Timothy's Blog

Timothy's blog on dulcimers, music, nature and life!
SEP
18

Slash chords!

Slash chords!

Lots of sheet music has chords written over the top of the staff. For example, if the key signature of the notation has one sharp, you might see chords that start and end with ‘G’, in which case the tune is most likely in the key of G Major. It may start and end with ‘Em’, meaning probably that the key is E Minor, which has the same notes and chords as G Major, except that the scale starts on a different note.

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SEP
10

Three ways of naming and playing musical notes!

Three ways of naming and playing musical notes!

 

Please don’t be dismayed by the possibility that this blog post is going to get too technical! The concepts are simple, and I think they are incredibly useful!

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SEP
07

Center yourself on the hammered dulcimer’s treble bridge

Center yourself on the hammered dulcimer’s treble bridge

I think it somehow feels natural, when you play hammered dulcimer, to center your body behind the instrument. The assumption, I guess, is to be able to equally reach all the note locations.

But I’ve found that I can play my best when I center my body behind the treble bridge, and usually reach to the right for the bass bridge notes.

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253 Hits
OCT
27

Hammered dulcimer hovering

There are a lot of stances for playing the hammered dulcimer: Some folks prefer to sit down behind a very vertical instrument (easy to reach all the strings); some like to stand and reach down to a level dulcimer (great efficiency because of gravity’s help); some stand and use the typical moderately slanted setup (a compromise between the two above), reaching from a stationary position to use mostly shoulders and elbows for aiming the hammers.

I am, though, a hoverer. I prefer to stand for that reason, though it’s possible to hover while sitting. (When seated, however, my way of playing requires some strenuous action at the small of my back.) Rather than stand upright and let my hands and arms do all the work, I love to use my whole body, transferring energy from even as far as my calves and thighs to swing force into the hammers, sort of dancing the vector forces at all sorts of angles into the vibration of the strings. For my temperament, at least, this seems to create the greatest possibility of expressive range and emotional coloring.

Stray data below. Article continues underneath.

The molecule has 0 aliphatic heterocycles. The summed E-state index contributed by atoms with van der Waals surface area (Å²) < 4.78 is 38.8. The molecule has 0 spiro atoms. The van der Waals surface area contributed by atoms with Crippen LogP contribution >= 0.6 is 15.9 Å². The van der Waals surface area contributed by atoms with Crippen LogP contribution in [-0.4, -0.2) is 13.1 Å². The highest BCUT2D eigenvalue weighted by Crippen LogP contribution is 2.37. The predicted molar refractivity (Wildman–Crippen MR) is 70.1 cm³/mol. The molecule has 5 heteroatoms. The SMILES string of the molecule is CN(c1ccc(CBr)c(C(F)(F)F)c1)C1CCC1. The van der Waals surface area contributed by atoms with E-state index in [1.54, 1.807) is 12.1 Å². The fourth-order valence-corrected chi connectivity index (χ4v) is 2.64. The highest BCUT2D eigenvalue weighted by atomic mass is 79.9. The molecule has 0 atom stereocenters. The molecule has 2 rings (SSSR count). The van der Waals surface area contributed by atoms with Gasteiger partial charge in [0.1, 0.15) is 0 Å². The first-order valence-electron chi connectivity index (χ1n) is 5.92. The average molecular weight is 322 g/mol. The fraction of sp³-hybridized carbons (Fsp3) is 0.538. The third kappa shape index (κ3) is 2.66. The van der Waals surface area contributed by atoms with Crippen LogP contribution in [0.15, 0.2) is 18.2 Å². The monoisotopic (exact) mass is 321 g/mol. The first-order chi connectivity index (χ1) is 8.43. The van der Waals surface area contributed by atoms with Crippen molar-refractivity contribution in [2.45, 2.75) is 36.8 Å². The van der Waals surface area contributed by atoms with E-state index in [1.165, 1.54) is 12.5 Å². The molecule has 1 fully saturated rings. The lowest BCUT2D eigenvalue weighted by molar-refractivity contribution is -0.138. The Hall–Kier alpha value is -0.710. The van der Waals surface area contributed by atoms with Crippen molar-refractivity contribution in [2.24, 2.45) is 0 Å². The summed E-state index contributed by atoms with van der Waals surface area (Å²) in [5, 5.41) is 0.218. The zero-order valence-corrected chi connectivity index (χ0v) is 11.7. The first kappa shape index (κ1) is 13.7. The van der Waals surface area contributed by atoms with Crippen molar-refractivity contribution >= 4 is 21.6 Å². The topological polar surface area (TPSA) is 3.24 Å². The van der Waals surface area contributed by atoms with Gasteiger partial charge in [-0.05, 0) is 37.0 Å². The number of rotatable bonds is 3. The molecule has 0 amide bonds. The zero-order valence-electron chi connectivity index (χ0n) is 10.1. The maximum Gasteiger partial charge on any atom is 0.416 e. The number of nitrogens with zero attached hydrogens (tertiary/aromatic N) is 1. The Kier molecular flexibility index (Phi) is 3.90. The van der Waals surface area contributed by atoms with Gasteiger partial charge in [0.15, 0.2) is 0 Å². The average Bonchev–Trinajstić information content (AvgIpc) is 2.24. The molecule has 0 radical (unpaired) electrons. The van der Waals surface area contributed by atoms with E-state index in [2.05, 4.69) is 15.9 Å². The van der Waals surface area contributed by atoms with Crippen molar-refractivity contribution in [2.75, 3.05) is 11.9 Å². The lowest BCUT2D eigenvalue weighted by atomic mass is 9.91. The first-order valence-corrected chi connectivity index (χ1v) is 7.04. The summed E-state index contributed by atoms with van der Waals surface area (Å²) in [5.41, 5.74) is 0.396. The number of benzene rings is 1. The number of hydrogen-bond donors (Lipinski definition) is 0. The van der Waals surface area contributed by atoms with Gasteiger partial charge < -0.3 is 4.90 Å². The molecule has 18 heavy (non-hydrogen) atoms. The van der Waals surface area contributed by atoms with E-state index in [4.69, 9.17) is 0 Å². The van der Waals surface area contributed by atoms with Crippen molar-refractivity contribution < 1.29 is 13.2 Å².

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JUL
25

Arrangement ideas from favorite sources

Arrangement ideas from favorite sources

There are certain musical pieces that we personally love, and that our whole culture seems to love.  Sometimes I like to consider what it is that is so lovable, then make my own arrangements with ideas from what I find.

Here’s a really clear one as an example!  Today I was talking with a student about how to arrange the old Shaker tune ‘Simple Gifts,’ and I mentioned how Aaron Copland had made a theme and variations from it in section seven of his very popular orchestral Appalachian Spring Suite.  (Many folks from my generation and older remember one part of it as the theme music for the weekly TV news show The Twentieth Century with Walter Cronkite.)

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JUL
20

July 20, 1969!

July 20, 1969!

On this very date in 1969 I was seventeen years old and several days into a backpacking trek at Philmont Scout Ranch in the Rocky Mountains of northern New Mexico with friends from Virginia.  We’d hiked several days from Lover’s Leap to Lower Bonito to Crater Lake to Fish Camp, and now to Beaubien Camp, a beautiful mountain meadow among spruce, fir, and aspen in the classically wondrous Rockies ecosystem.  As a young Eagle Scout who was a backpacker at heart, this whole experience was utterly thrilling!

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3200 Hits
JUN
08

Using body language for expression

Using body language for expression

Musical phrasing and interpretation are affected by the way the instrumentalist moves.  It often marks the difference between cold, dead music-making and compelling, electrifying results.

A lot of dynamic effect can be achieved with a very efficient and slight movement, as when a hammered dulcimer player uses mostly his fingers to flip the hammers in just the right way, with shoulders and elbows moving the hammers to the note locations.

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